Technology is Only Part of What Goes into Building Good LED Lights

In early 2001, Patrick Grosswendt was working as a gaffer on Robert Altman’s Gosford Park, a murder mystery that was in production at Shepperton Studios in Surrey, England. Like so many creative people working behind the scenes in film production in the pre-digital era, Grosswendt was constantly thinking of how the process could be improved.

What Grosswendt didn’t know at the time was he and a group of five other filmmakers and engineers would found a company within a year that would evolve into a major pioneer in a new kind of lighting for the future — LEDs.

At the time, LEDs were used mainly for utility lighting and things like panel indicators. Their color temperature accuracy was in a primitive stage, and the technology was just starting to show promise. It was the beginning of the digital age and Grosswendt and his friends were tinkering with using LEDs for film lighting.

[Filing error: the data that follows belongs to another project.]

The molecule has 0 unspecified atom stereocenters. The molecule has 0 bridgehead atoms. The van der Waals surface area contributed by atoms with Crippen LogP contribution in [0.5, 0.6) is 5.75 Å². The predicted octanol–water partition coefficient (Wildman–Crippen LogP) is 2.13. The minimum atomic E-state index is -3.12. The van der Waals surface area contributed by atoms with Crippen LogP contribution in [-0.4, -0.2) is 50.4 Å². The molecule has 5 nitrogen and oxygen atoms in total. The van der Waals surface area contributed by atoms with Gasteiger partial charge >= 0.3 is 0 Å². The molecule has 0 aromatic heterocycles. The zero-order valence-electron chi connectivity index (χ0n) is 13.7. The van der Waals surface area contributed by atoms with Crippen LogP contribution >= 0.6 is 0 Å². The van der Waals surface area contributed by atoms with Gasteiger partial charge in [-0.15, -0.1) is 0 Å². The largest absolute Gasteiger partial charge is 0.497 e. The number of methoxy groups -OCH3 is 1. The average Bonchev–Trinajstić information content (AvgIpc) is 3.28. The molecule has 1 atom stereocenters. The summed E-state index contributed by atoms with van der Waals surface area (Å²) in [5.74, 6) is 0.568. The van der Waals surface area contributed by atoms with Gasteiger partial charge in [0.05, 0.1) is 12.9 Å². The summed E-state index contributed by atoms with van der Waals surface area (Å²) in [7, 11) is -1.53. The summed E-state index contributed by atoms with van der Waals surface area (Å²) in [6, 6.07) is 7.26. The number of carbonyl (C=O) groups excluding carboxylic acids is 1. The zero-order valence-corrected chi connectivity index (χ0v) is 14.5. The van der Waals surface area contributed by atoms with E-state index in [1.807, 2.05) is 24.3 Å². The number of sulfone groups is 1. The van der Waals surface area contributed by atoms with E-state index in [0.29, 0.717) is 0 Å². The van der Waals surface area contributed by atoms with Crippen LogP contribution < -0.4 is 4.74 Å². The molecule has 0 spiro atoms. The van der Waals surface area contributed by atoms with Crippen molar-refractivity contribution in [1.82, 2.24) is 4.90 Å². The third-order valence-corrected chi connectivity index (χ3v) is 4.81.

Litepanels, the company, was formed in 2001 for the making of an LED ring-light. “It came out of necessity, like most things in the film business,” Grosswendt recalled. “Necessity was the mother of invention.”

Grosswendt was immersed in the filmmaking culture. His father-in-law is Earl Gilbert, himself a legendary gaffer whose film credits include The Graduate, Catch-22, Chinatown, and Justice for All, Norma Rae and Close Encounters of the Third Kind. Among the directors of cinematography that Gilbert worked with was Robert Surtees, who shot The Graduate.

“I learned from Earl how you had to understand what the technology of the time was capable of and understand the values,” Grosswendt said. “When you start going to sets, you begin to see the different values people are working with and how they can force perspective into a deep background with just a small pinpoint of light aimed at the camera from one or two blocks away. Earl would tie into high power lines and drop connectors and put up master lights. People like Surtees were always pushing the limit of the technology and that greatly influenced Earl.”

Patrick Grosswendt, in the center, works as a gaffer on the set of The Crucible in 1996<br />

Patrick Grosswendt, in the center, works as a gaffer on the set of The Crucible in 1996